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Treasure Island

I HAVE been asked to write down all I know about Treasure Island, from the beginning to the end. So I will leave nothing out, except the exact position of the island, and that is because treasure is still there. I will begin at the time when my father kept the Admiral Benbow’ inn. That was when the brown old seaman first came to lodge under our roof.
I remember him as if it were yesterday, as he came to the inn door, his sea-chest following be- hind him on a hand-cart. He was a strong, heavy, nut-brown man in a sailor’s dirty blue coat.

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R . L . Stevenson

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Putaiyal tīvu


Macmillan And Co Ltd

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Categories: , Tags: , Product ID: 26324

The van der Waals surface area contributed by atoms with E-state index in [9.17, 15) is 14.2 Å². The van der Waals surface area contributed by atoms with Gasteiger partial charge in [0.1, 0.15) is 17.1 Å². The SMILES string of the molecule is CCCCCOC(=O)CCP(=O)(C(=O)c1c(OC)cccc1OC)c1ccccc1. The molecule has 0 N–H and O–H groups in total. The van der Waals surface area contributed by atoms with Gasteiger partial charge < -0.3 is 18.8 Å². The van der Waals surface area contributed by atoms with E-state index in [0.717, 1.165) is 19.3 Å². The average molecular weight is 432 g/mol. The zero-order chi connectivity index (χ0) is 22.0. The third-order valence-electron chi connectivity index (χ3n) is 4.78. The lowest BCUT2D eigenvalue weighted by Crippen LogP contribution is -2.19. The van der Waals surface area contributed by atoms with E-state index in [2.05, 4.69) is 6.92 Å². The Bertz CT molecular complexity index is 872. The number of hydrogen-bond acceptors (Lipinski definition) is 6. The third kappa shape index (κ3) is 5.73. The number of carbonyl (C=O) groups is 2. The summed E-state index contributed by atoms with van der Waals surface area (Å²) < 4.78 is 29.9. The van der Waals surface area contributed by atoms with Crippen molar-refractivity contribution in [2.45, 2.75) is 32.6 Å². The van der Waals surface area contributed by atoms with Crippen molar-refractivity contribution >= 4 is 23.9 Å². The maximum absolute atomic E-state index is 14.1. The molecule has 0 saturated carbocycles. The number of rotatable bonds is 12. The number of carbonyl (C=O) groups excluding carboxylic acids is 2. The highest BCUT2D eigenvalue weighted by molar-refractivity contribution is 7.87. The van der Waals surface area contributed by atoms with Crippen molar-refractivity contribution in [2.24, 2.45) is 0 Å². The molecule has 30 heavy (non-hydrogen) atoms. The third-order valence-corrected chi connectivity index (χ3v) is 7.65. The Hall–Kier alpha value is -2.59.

There were scars on his hands, and his nails were black and broken. Across one of his checks there was an old sword cut, which showed white against the brown of his face)
I remember how he looked round the little bay in front of the inn, whistling to himself. Then he suddenly sang the old sea song that we heard so often afterwards:-
Fifteen men on the dead man’s chest-o-ho-ho, and a bottle of rum!’
He rapped on the door of the inn. When my father came, the old sailor called roughly for a glass of rum. This he drank slowly, looking round at the cliffs and the sea, and up at our old inn sign . This is a nice little spot,’ he said. Do you get much company here?’
My father told him no, very few people came. Then this is the place for me. Here, mate,’ he cried to the man who had pushed the hand- cart, bring the chest here, and help me in with it. I’ll stay here a bit,’ he said to my father. I’m a plain man. I want only rum and bacon and eggs, and to watch the ships from the top of the cliff.’



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